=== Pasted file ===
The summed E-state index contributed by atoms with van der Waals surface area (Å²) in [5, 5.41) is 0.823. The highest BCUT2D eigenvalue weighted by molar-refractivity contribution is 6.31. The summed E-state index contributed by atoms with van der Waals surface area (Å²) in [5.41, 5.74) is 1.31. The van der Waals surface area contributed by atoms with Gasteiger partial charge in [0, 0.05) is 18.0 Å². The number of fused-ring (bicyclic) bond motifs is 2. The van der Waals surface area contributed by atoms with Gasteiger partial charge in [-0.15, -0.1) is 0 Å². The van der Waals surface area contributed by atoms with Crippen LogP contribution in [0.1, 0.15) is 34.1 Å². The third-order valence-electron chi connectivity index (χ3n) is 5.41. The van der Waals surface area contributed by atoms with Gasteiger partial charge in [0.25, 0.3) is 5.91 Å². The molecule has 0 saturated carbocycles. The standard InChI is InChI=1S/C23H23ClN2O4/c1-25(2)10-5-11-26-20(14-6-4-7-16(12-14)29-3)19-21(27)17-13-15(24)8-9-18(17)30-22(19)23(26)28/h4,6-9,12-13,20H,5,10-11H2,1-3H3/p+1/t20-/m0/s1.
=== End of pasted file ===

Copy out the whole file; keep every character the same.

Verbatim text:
The summed E-state index contributed by atoms with van der Waals surface area (Å²) in [5, 5.41) is 0.823. The highest BCUT2D eigenvalue weighted by molar-refractivity contribution is 6.31. The summed E-state index contributed by atoms with van der Waals surface area (Å²) in [5.41, 5.74) is 1.31. The van der Waals surface area contributed by atoms with Gasteiger partial charge in [0, 0.05) is 18.0 Å². The number of fused-ring (bicyclic) bond motifs is 2. The van der Waals surface area contributed by atoms with Gasteiger partial charge in [-0.15, -0.1) is 0 Å². The van der Waals surface area contributed by atoms with Crippen LogP contribution in [0.1, 0.15) is 34.1 Å². The third-order valence-electron chi connectivity index (χ3n) is 5.41. The van der Waals surface area contributed by atoms with Gasteiger partial charge in [0.25, 0.3) is 5.91 Å². The molecule has 0 saturated carbocycles. The standard InChI is InChI=1S/C23H23ClN2O4/c1-25(2)10-5-11-26-20(14-6-4-7-16(12-14)29-3)19-21(27)17-13-15(24)8-9-18(17)30-22(19)23(26)28/h4,6-9,12-13,20H,5,10-11H2,1-3H3/p+1/t20-/m0/s1.